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Water, crises and conflict in MENA: how can water service providers improve their resilience?

dossier Oct 2017 ; 72 pages
Aut. Loan Diep & Tim Hayward & Anna Walnycki & Marwan Husseiki & Linus Karlsson
Ed. IIED - London
Téléchargeable sous format: PdF (2 760 ko)
Protracted conflicts in the Middle East and North Africa (MENA) region have left tens of millions of people in need of humanitarian and development assistance to have access to water. But the capacity of local water service providers (state-owned and private) to maintain adequate levels of services has decreased as conflicts and population movements across the region have continued, mainly towards urban areas. Other actors including United Nations agencies, international organisations, local NGOs and independent – often informal – water providers have played an important role in filling gaps in supply. This study analyses all these actors’ responses to continuing the supply of water during conflicts, focusing on factors of resilience building that particularly concern local service providers.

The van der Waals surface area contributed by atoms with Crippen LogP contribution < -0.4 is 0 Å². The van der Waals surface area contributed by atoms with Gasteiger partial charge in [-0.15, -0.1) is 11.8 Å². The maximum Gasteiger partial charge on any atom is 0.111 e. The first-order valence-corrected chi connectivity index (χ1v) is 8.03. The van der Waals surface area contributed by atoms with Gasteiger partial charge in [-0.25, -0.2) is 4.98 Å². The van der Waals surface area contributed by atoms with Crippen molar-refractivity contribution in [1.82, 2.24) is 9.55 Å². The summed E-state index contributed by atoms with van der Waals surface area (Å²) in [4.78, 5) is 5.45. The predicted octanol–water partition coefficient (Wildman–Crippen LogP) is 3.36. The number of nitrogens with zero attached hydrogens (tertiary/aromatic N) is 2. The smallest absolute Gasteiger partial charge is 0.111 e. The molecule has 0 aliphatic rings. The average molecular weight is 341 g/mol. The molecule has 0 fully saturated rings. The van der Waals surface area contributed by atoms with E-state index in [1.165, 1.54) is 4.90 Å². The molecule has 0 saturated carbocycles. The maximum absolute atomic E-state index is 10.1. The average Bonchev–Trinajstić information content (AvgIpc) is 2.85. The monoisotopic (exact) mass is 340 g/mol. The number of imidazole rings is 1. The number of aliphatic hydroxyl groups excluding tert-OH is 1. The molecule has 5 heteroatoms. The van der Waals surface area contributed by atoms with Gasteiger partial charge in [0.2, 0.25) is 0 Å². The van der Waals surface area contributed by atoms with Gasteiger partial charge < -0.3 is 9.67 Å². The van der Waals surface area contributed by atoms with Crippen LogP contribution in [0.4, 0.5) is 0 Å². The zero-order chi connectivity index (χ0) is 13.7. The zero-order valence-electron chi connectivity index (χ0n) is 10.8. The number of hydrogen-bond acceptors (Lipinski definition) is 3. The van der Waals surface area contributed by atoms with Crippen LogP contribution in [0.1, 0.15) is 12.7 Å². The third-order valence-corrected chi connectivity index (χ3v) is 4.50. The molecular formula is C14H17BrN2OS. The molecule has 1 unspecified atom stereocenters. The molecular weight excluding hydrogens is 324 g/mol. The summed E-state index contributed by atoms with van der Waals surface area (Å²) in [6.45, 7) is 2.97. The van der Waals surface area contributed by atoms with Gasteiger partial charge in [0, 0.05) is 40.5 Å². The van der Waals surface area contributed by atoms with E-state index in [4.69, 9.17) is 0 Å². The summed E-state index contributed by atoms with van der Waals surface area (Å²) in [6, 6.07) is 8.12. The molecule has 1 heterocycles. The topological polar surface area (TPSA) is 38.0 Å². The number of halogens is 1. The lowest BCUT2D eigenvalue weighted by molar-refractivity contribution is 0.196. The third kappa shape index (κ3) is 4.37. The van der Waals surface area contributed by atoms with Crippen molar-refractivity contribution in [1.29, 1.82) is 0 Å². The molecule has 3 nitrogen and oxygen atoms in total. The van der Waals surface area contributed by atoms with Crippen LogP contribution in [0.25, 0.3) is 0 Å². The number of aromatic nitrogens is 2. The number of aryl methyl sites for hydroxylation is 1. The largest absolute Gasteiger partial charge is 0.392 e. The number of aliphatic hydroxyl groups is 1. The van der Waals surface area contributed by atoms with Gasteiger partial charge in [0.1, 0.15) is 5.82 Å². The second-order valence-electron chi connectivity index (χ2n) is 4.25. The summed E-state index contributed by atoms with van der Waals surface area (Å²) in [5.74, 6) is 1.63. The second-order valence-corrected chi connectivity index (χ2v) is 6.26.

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Mots clefs:

accès à l'eau (DT) (OP) , approvisionnement en eau (DT) (OP) , humanitaire, urgentiste (DT) (OP)

Pays concernés:

Algérie (DT) (OP) , Arabie Saoudite (DT) (OP) , Bahrein (DT) (OP) , Egypte (DT) (OP) , Emirats Arabes Unis (DT) (OP) , Irak (DT) (OP) , Iran (DT) (OP) , Israël (DT) (OP) , Jordanie (DT) (OP) , Koweit (DT) (OP) , Liban (DT) (OP) , Libye (DT) (OP) , Maroc (DT) (OP) , Oman (DT) (OP) , Palestine (DT) (OP) , Quatar (DT) (OP) , Syrie (DT) (OP) , Tunisie (DT) (OP) , Yemen (DT) (OP)


IIED - International Institute for Environment and Development - London - Royaume Uni

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